The current systematic review continued the work conducted in the prior broad DCE reviews [ 6 , 7 , 11 ] by focusing on DCE 1 applications published between 2013 and 2017. The methodology for this systematic review built on that of the prior reviews to allow comparison of results across review periods and identification of trends. The search was initiated in May 2015 and updated in February 2016 and January 2018. We used the same search engine (PubMed) that was used in the latest review by Clark et al. [ 6 ] and generally used the same search terms. We decided to exclude the search terms ‘conjoint’ and ‘dce’, since these yielded too many irrelevant results (particularly due to the rise of dynamic contrast-enhanced imaging in gene expression profiling) and would have substantially increased the number of abstracts to be reviewed. The final search terms included ‘discretechoice experiment’, ‘discretechoiceexperiments’, ‘discretechoice modeling’, ‘discretechoice modelling’, ‘discretechoice conjoint experiment’, ‘stated preference’, ‘part-worth utilities’, ‘functional measurement’, ‘paired comparisons’, ‘pairwise choices’, ‘conjoint analysis’, ‘conjoint measure- ment’, ‘conjoint studies’, ‘conjoint choice experiment’ and ‘conjoint choiceexperiments’. A study was included if it was applied to health, included a discretechoice exercise (rather than rating or ranking), focused on human beings and was published as a full-text article in English between January 2013 and December 2017. Consistent with prior reviews, DCEs without empirical data (e.g. methodological studies) and studies of samples already included in our review were excluded.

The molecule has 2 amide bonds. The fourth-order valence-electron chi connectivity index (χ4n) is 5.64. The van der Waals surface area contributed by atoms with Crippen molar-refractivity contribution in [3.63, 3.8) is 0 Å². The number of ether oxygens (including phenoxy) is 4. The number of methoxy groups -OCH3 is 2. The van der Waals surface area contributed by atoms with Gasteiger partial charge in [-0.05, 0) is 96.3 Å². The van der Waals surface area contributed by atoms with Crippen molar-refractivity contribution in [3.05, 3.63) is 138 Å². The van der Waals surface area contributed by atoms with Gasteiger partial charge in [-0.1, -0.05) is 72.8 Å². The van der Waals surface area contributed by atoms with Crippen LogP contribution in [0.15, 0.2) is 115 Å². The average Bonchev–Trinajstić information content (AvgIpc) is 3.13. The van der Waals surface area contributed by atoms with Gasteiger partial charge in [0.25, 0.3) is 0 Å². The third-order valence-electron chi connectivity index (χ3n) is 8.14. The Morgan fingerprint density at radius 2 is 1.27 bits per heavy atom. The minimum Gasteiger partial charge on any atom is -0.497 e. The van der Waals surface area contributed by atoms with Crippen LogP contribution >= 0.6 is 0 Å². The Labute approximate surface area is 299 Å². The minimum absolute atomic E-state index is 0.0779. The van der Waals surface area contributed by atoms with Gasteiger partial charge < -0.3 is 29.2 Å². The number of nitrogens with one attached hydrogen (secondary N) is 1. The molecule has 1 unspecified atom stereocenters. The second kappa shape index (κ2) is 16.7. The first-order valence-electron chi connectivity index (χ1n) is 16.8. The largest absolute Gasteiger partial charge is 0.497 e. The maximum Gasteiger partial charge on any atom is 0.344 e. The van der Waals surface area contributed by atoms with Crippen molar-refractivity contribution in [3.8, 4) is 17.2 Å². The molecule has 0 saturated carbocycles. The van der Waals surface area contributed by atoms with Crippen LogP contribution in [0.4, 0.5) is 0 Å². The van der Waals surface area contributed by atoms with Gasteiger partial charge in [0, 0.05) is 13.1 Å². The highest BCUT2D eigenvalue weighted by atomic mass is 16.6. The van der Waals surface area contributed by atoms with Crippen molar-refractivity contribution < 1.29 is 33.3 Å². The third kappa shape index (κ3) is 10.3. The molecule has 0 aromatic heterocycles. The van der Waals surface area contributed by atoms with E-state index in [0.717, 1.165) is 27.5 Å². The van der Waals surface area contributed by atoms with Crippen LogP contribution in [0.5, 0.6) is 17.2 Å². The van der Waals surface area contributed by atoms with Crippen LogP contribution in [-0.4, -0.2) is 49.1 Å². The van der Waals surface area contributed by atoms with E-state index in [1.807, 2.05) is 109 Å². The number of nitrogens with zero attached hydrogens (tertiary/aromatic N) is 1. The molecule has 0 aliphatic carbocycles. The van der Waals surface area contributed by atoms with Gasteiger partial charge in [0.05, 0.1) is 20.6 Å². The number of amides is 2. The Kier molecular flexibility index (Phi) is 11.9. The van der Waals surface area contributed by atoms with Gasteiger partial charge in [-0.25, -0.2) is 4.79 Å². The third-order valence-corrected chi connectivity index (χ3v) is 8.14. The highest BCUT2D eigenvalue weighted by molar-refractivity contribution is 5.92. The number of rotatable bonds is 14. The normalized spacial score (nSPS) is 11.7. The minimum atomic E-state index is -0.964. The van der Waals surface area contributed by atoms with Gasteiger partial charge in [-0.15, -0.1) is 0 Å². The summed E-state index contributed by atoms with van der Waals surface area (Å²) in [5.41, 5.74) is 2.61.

In both Dutch discussions, the advantages of international cooperation regarding the outbreak and vaccination were put forward.